We may be, for the most part, doing our bit to reduce our carbon footprint at home, the commercial sector, whose buildings account for an average of 80% of the carbon emissions in metropolitan areas, has a way to go. But there are a handful of truly inspiring architects around the world who are leading the way and giving us a glimpse into the future of sustainability in the workplace. Their buildings are big, beautiful and green. Here’s our lowdown of the most impressive of the lot.
1. The Edge, Amsterdam
Designed by PLP Architecture and developed by OVG Real Estate, The Edge, located in Amsterdam, was rated as ‘outstanding’ and awarded 98.36%, the highest ever score recorded by Building Research Establishment, the global sustainable buildings assessor.
The stunning building is energy neutral, run entirely on solar panels at three levels, covering the roof and facade. These generate enough energy to power all the equipment in the building as well as the thermal energy storage that heats the offices. Rainwater is gathered to water the greenery and flush the loos. Beautiful to look at and carbon neutral.
2. One Angel Square, Manchester
Part of a great 10 year plan to to redevelop 20 acres of Manchester’s north area, One Angel Square received an ‘outstanding’ score from BREEAM (Building Research Establishment Environmental Assessment Methodology) for its green credentials. The 16 storey building contains a central atrium and 325,000 square ft of open plan office space and uses locally sources materials and low energy lighting, systems and IT equipment.
3. 1 Embankment Place, London
Originally built in the early 90’s, 1 Embankment Place achieved an ‘outstanding’ rating by BREEAM in 2013, after the old building was drastically redesigned.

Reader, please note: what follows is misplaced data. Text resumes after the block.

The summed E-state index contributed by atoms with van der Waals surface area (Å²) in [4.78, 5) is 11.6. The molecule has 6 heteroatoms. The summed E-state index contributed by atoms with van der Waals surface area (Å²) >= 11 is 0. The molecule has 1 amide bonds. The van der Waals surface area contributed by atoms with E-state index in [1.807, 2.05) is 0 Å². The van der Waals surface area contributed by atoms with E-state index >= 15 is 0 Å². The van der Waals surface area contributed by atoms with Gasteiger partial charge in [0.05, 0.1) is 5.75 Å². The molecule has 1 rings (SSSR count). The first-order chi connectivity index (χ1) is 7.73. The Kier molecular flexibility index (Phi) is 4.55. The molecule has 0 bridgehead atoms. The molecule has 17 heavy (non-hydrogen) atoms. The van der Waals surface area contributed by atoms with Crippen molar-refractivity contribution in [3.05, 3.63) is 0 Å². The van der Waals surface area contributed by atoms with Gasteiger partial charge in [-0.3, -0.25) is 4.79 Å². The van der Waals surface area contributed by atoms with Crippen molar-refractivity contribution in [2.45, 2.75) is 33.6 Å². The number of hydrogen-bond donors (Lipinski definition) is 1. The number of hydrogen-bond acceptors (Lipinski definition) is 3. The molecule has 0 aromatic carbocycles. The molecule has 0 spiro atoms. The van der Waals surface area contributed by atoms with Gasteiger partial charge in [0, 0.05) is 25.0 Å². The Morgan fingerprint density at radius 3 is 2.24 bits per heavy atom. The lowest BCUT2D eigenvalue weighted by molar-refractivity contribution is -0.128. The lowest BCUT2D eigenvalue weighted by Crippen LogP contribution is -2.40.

New technologies include a cooling, heat and power system that’s fuelled by recycled waste vegetable oil that is collected and refined locally, as well as eco-friendly carpet tiles and electrical points. The urinals are waterless and the toilets are low water, to reduce water use.
Whilst the building was being redone, 96% of waste was diverted from landfill. It’s expected that the work will have paid for itself within 4 years, with energy bill savings around £250K a year.
4. Powerhouse Kjørbo, Oslo
These two stunning structures were reformed around existing buildings, using recycled materials. The eco-friendly charred wood facade needs no maintenance and the renovation as a whole has reduced the amount of energy needed to fuel the building by an incredible 90%.
5. The NuOffice, Munich
The plan when this impressive building was being designed, was to both reduce energy consumption and use renewable energy resources. It’s certainly worked. Aside from looking amazing, the yearly primary energy consumption of about 30 kilowatt-hours per square metre compares with the average new building’s consumption of between 100 – 150.